Spring is now in full swing at last. Simon and I have been finding ourselves on-the-go a lot this week, back and forth to the grocery store and the natural foods market in search of the right things for him to eat on his dairy-free diet. (I hate that word… “diet”.) I have been cooking more than I was, which is a positive change for me, regardless of potential food allergies.
I have always been interested in food and nutrition. Especially eating locally and organically. I have always believed in minimizing the dangerous chemicals in our environment and recycling. Our dream of a large vegetable garden and raising chickens remains. However, in the stress of the last year, some of our goals have been on hold. Health issues, and physical location have made us take the easy way sometimes, and I don’t regret that. I have done what I needed to do to get by, as do we all. However, now I am in a place where I have the ability to give a little more effort to my goals for our family and a healthy lifestyle.
Spring seems like a good time to take stock of where we are at. I think it is helpful sometimes, when change seems overwhelming, to make a list of what you have accomplished, and what goals still remain. (Please know that I am not saying this is how you should live, merely how we are trying to live within our family.)
Changes We Have Made:
~We do most of our household cleaning with vinegar and baking soda only. I keep a spray bottle of white vinegar for wiping down surfaces, and cleaning sticky messes. We use baking soda to deodorize stinky drains, scrub the bathtub, and wipe up oily spills. I also sprinkle some into the trash when it is a bit smelly. Sometimes I use a bit of lemon juice for cleaning also.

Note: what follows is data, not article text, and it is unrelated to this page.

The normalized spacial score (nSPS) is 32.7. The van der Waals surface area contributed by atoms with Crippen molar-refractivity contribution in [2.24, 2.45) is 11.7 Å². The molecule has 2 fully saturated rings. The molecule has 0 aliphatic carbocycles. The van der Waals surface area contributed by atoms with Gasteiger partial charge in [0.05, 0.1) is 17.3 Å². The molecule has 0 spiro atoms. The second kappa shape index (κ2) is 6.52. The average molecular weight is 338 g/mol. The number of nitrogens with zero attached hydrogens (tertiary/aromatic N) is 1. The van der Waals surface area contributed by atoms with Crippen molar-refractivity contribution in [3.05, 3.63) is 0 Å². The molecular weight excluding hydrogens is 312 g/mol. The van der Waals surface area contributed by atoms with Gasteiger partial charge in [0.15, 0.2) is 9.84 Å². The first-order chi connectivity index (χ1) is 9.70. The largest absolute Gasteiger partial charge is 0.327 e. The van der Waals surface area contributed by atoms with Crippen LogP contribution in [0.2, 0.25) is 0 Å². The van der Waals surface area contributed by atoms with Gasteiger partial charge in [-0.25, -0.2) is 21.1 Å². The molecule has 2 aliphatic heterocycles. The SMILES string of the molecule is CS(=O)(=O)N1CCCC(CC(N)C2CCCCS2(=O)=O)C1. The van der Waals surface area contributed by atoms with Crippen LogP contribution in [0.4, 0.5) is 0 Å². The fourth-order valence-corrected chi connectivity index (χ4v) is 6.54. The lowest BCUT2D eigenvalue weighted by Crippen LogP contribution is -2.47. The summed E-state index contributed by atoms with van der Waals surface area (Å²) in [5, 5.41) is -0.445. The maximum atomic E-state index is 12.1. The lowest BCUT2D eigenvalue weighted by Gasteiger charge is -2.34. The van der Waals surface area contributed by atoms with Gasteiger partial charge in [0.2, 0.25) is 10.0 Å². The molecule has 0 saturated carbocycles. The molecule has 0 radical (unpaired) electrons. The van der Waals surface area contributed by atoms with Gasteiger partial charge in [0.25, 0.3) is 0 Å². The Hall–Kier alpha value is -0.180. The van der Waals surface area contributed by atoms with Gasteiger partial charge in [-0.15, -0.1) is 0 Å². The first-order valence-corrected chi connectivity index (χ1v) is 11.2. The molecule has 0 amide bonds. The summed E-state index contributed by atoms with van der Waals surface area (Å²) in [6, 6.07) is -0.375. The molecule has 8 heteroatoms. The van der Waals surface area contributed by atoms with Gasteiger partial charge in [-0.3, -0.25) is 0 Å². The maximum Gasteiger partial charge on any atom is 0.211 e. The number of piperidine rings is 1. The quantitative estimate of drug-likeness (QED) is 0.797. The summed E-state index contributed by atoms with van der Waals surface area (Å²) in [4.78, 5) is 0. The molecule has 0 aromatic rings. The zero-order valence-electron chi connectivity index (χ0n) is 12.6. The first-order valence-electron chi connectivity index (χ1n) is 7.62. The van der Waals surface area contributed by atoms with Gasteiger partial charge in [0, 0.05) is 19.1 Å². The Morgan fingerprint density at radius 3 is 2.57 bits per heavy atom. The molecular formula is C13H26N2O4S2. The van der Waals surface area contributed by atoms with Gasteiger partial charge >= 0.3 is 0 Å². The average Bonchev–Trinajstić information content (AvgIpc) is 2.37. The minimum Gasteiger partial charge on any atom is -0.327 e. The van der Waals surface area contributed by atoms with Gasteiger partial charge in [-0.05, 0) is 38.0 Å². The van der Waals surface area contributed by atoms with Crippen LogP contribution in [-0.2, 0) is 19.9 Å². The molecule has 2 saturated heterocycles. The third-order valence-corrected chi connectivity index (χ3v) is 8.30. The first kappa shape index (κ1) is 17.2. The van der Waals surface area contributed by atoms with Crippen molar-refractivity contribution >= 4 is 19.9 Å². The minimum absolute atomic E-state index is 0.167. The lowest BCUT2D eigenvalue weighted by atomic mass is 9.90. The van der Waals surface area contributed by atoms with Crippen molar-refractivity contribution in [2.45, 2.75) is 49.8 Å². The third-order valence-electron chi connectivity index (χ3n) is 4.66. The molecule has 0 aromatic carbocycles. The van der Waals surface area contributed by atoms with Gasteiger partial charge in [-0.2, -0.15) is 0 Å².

~We aim to choose many of our food products as naturally as possible. For example: the fruits and veggies of the “dirty dozen**” I will only buy if I can get them pesticide-free. We don’t cook a lot of meat at home, but when we do I look for animals raised on smaller farms, as close to us as possible, with ethical treatment, and fed a natural diet free of hormones and antibiotics. If I cannot find this at the market, I skip the meat and go vegetarian.
~We do not have cable television, and try to minimize screen-time, especially for Simon. We do not let him watch anything with commercials, which means he only watches shows on Netflix and PBS. Sometimes we bring home movies from the library. When he is sick or hurt, we allow a little more television than on an ordinary day. Many days he goes completely without any TV time at all.
~We are trying to keep Simon’s toys as simple as possible. We are battery minimizers, not strictly battery free, but want his playthings to encourage imagination and creativity. He sometimes watches appropriate music videos on our laptops, but he does not have access to tablets or cell phone apps.
~We recycle, and make that a family priority. Simon helps us with the recycling. (A terrific picture book to share with kids about recycling: “We Are Extremely Very Good Recyclers” by Lauren Child. I highly recommend it.)
~We try to spend time outdoors, going on family hikes in the woods, or exploring the park.